Online Safety and Teens | Parenting with HarassedMom
Meta has introduced 4 new features to improve online safety for teens.

Online Safety and Teens

I recently attended a Youth Well-Being and Online Safety Workshop at Meta. They shared the products they have in place to help keep teens safe while they are using their apps (specifically Instagram).

The workshop raised a whole host of issues parents face around keeping children safe online. I have had kids online for about 10 years now and I think we have found a solution that works for us as a family but it is an ever-changing issue that we constantly have discussions about. 

Our Approach

Our parenting approach in general has always been to educate rather than restrict. This is what we did with our kids being online – we never restricted it or made it out as something evil and bad, instead we educated our kids and made sure they knew how to be online safely. AND we checked and monitored. 

I work in social media, I am well aware of the dangers that lurk in DM’s, chats and fake profiles. But I also know that social media is not going anywhere. It is a big part of the world my children are entering and it is my responsibility to prepare them. This does not mean we gave access and wished them well. 

It means we opened up conversations about the dangers online and we taught them how to behave online. We set boundaries and told them what to do if strangers reach out or they see something they aren’t comfortable with. And we monitored their activity.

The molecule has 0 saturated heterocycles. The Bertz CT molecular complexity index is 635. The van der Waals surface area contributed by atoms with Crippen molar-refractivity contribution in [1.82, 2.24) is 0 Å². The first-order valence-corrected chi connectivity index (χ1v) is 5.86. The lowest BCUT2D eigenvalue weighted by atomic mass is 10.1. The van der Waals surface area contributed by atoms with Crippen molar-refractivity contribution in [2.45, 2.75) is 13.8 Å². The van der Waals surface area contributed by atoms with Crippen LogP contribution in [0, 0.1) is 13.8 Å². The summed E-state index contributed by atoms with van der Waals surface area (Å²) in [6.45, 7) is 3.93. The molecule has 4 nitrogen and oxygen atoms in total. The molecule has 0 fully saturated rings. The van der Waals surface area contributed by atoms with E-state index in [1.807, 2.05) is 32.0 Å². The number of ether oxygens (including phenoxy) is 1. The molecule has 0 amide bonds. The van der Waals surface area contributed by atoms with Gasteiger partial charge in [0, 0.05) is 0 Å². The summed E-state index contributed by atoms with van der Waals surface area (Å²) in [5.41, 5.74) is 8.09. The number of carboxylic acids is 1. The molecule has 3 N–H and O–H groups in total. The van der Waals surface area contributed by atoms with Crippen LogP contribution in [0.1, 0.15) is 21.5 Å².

It worked out well for our older two children. And so far it is working out with our younger two. 

But having kids with such a big age difference means I am parenting two generations and we can see it with how they interact with social media. 

The older two (19 + 21) aren’t bothered too much about social media. They both lurk more than they share. They both kinda see through the bullsh*t of social media and don’t really take it too seriously. 

The younger two ( 9 + 12), however, are very aware of social media and very invested (or want to be). They both game and Emma is very keen to start her own YouTube channel when she is old enough. Their friends are also a lot more aware about social media than the older two’s friends were. Social media, for them, is very much a part of their lives and something they want to invest their time in. 

We have had to course correct a little with them because they want to be much more active than the other two but our approach has, largely, remained the same. We don’t restrict access but monitor and keep talking.

I think homeschooling helps manage this because we have more control over their time and incorporate a lot of screen-free time in their day where they are playing outside, interacting with other kids and just generally being kids. 

I don’t think the danger lies in the social media platforms but rather in parents assuming that the platforms are responsible for keeping their child safe. Ultimately it is our responsibility as parents to make sure our children are safe online. Meta and TikTok and SnapChat can add as many features as they want but if you aren’t monitoring what your child is doing, then you have a problem!

All of my kids understand (or understood) that if I can and will randomly check their phones. It has created a lot of transparency between us as a family but they still feel like they have a sense of privacy. 

4 New Meta Features

Meta are constantly trying to improve the user experience, including the teen user. They have developed these 4 new features to help your teen feel safer online.